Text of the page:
Data collected by well-trained, independent observers are the cornerstone of management in the Federal and halibut fisheries off Alaska. Fisheries-dependent monitoring by observers and electronic monitoring systems (EM) provide reliable and verifiable information about fish harvested by commercial fisheries, as well as data concerning seabird and marine mammal interactions with commercial vessels. Although both observers and EM collect information on the location, quantity, composition, and disposition of catch, observers also collect a suite of biological samples.
The Fishery Monitoring and Analysis Division of the Alaska Fisheries Science Center administers the North Pacific Observer Program. The size of the program is commensurate with the size of its mission: in 2018 over 400 observers that were deployed for over 40,000 sea-days. In addition, over 140 vessels were monitored for catch estimation using EM. The Division is pleased to announce an available position for a scientist with knowledge of fisheries, statistical modelling and computer science to assist a team of analysts that conducts quantitative analyses to support the scientifically rigorous collection of fishery dependent data to meet the needs of stock assessment and catch estimation.
NMFS and the Council currently allocate observer effort towards its multiple objectives within an established budget, and report to the North Pacific Fishery Management Council on the prior effectiveness of the sampling design in Annual Reports and its intended plan to monitor fisheries in Annual Deployment Plans. Although NMFS and the Council have used the flexibility of the restructured process to make continuous improvements towards optimizing coverage across fisheries, there is not a specific amount of coverage at which NMFS is unable to manage the groundfish fisheries. Rather, there are levels of observer coverage at which NMFS may not have data in specific strata or fisheries. Data quality is a continuum, and a single threshold is not appropriate, nor desired, for such a complicated and diverse program. Instead, the Annual Deployment Plan process provides a risk assessment and information to guide policy decisions about where to reduce risk of no coverage, rather than a single defining rate where data becomes unreliable (which would only be relative to a specific sampling objective and measure).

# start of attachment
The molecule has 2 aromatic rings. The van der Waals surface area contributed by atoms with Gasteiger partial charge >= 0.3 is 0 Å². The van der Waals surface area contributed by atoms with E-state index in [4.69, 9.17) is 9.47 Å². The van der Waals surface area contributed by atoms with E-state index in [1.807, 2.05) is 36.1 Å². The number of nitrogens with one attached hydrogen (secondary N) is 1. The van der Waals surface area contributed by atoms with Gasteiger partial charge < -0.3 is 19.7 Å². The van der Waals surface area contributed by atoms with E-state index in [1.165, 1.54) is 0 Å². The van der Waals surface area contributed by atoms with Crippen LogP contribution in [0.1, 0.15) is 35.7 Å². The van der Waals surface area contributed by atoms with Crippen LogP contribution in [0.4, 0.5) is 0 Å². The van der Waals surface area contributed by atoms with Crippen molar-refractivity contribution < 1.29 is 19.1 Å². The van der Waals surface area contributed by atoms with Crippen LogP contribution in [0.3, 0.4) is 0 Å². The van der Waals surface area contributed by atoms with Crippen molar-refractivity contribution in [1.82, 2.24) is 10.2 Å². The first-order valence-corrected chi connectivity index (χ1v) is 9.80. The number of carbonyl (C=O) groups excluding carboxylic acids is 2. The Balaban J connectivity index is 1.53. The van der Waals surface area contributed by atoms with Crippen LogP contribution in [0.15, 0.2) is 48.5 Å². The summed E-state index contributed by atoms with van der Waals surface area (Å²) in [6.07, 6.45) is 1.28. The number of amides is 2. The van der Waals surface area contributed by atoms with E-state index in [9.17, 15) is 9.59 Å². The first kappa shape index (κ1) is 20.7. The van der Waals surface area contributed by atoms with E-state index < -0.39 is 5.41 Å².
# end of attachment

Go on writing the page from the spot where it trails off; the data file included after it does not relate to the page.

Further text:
The incumbent will be responsible for a re-evaluation of how the fleet subject to partial observer coverage requirements is divided into sampling strata, how sampling effort afforded is allocated to these strata, and the fishery monitoring tool(s) employed for each. The individual will derive an optimal sampling design from multiple objectives making use of variance and cost inputs for the monitoring tools offered by electronic compliance monitoring, electronic catch estimation, and observer data collections made at-sea and on shore. Optimal use of these monitoring tools and their use in sampling designs must be evaluated in terms of their ability to collect information that is representative in space and time of fishing activities, their cost, and their relative worth in terms of their various uses (i.e., their availability for the generation of catch estimates for catch accounting, their resulting reduction of variance in those estimates and resulting sample size for stock assessment purposes).
The results of this project will directly inform NMFS Annual Deployment Plans for observers and EM in the North Pacific that is reviewed by the Council and its associated Committees.
Cahalan, J., C. Faunce, J. Bonney and R. Swanson. 2016. A field test of fisheries observer sampling methods for estimation of at-sea discards. Fisheries Research 174:219-233. http://dx.doi.org/10.1016/j.fishres.2015.10.004.
Faunce, C. H. 2015. An initial analysis of alternative sample designs for the deployment of observers in Alaska. U.S. Dep. Commer., NOAA Tech. Memo. NMFS-AFSC-307, 33 p. doi:10.7289/V5/TM-AFSC-307.
Faunce, C.H., J. Cahalan, J. Bonney, and R. Swanson. 2015. Can observer sampling validate industry catch reports from trawl fisheries? Fisheries Research 172:34-43. http://dx.doi.org/10.1016/j.fishres.2015.06.007.
Sampling Design; Fisheries Monitoring; Optimization; Electronic Monitoring; Alaska